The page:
Blogs > Money20/20 Europe day 2: challenger banks, cloud adoption, and culture change
08 junio –

Money20/20 Europe day 2: challenger banks, cloud adoption, and culture change

Pismo’s second day at Money20/20 was a busy one. We attended the most thought-provoking talks to bring you some highlights

Alexander Hamilton

The second day of Money20/20 Europe proved just as busy as the first one for the Pismo team, as more arrivals to the show made their way around the RAI in Amsterdam and found themselves drawn to the Pismo booth.

The talks and discussions also continued around the conference centre, and we made sure to catch the buzz and conversations from the show floor. The day’s focus shifted towards the future of banking and the role challengers play in the ecosystem.

Focus on the customer

In a session focused on what traditional banks can teach newer entrants, Andrew Ellis, CEO of Mettle – a NatWest company – reveals his firm came under a “significant” cyber attack. NatWest stepped in to help its digital offshoot, he adds, which made him recognise the resilience of traditional banks.

He says that established banks have already been there and done that and have become used to dealing with problems large and small, as well as weathering criticism. “You can get bashed by customers on social media, government politicians, and clients,” he says. “My advice would be to develop a thick skin.”

Yorick Naeff, CEO of investment start-up Bux, says that the way forward is to make products and processes as lean and digestible as possible. “What you want to do is focus on the customer,” he says. “Mistakes made in the past by traditional banks can be examples, mistakes you don’t have to make.”

Naeff also points to legacy technology, which he says results from mergers and acquisitions. “This doesn’t translate into a good product. How can you be a product-focused company if you’re unsure how to deal with pitfalls?”

Cloud and culture

Later, Deutsche Bank Head of Technology, Data, and Innovation, Bern Leukert, spoke alongside Google Cloud EMEA Vice President Daniel Holz. The two men focused on their partner’s role in changing how culture operates at a large institution.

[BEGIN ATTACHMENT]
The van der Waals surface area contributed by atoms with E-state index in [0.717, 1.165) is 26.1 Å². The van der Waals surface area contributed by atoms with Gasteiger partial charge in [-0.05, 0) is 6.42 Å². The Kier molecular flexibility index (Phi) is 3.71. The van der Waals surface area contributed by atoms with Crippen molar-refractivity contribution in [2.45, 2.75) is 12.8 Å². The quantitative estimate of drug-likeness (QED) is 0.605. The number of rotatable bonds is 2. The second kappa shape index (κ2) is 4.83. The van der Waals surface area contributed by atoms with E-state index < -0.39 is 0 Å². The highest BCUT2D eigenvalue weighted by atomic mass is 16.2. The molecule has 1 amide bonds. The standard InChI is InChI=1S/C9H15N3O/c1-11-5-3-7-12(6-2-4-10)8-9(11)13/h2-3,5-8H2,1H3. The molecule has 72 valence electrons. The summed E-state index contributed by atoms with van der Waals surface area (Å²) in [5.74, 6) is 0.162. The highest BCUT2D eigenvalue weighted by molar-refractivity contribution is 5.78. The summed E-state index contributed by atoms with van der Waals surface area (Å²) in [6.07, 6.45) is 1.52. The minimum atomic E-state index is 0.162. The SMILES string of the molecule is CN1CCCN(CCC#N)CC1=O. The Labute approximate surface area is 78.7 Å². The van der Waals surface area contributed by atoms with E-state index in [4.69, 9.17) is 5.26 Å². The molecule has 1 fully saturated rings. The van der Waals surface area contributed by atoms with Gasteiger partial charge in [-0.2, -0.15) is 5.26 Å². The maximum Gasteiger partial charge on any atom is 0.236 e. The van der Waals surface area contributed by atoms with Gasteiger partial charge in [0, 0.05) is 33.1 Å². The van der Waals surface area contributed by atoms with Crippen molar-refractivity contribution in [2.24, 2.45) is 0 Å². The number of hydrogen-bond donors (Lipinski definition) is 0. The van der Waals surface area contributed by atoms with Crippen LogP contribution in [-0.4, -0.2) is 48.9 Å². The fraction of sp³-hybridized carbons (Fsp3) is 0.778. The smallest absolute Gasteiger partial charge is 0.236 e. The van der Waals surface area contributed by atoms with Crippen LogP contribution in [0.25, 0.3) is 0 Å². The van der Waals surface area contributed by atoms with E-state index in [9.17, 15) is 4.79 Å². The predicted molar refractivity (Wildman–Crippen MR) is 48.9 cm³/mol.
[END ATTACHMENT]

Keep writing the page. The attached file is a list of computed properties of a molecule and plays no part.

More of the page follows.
Holz, asked by moderator Karen Tso about working with a monolithic bank and its tech stack, redirected the question towards people. He says it is important to take staff at a large bank and help them become experts in using and deploying the cloud rather than focus on old technology.

He adds that institutions need to bring their people together with their partners, especially their tech partners, and allow these combined teams to “work on the business, rather than IT.”

“Building a partnership is new to the DNA of Deutsche Bank,” adds Leukert. “We thought about what makes us strong – financial services – and realised we’d rather have a partner for technology [rather than build in-house].” He says that finding a technology partner was a “key decision” when it came to a culture change.

Technology is the easy part

Another main stage event saw Sifted’s Amy O’Brien interview Standard Chartered Global Head of Digital Channels, Kahina van Dyke.

The StanChart executive started her talk by mentioning she had been to the Amsterdam RAI before – for a Nokia World conference. Van Dyke says she spoke there before the launch of the iPhone and talked about using mobile phones for payments. “People thought I was crazy,” she says.

Asked whether her time working for a large bank with her experience at fintechs and tech firms is challenging, van Dyke stresses that technology is “the easy part” of her job. The hard part comes when getting people to “believe in things they have never experienced before.”

She says that banking is an industry full of people who believe they must be experts in everything and cling to the technology they know well. “The answers are now coming from the 25-year-olds at the table,” stresses van Dyke. “But are they being listened to, are they being empowered?”

When it comes to fintechs, van Dyke believes they’re not entirely the answer. “Some fintechs didn’t learn the basic stuff,” she says, “like AML and fraud functions.” There were plenty of harsh lessons they needed to learn when scaling.

“Equally, banks are fintechs,” she concludes. “If you’re working for a bank that doesn’t realise it’s a technology company, that bank won’t be around in 10 years.”

Panel discussion at Money2020 Europe

Are you at Money20/20 Europe? Visit the Pismo stand (G60) to sample some of our great Brazilian coffee or try one of our delicious Pismo shell chocolates.

Not there, but want to learn more about Pismo’s attendance at Money20/20 Europe?
Get in touch with us today.

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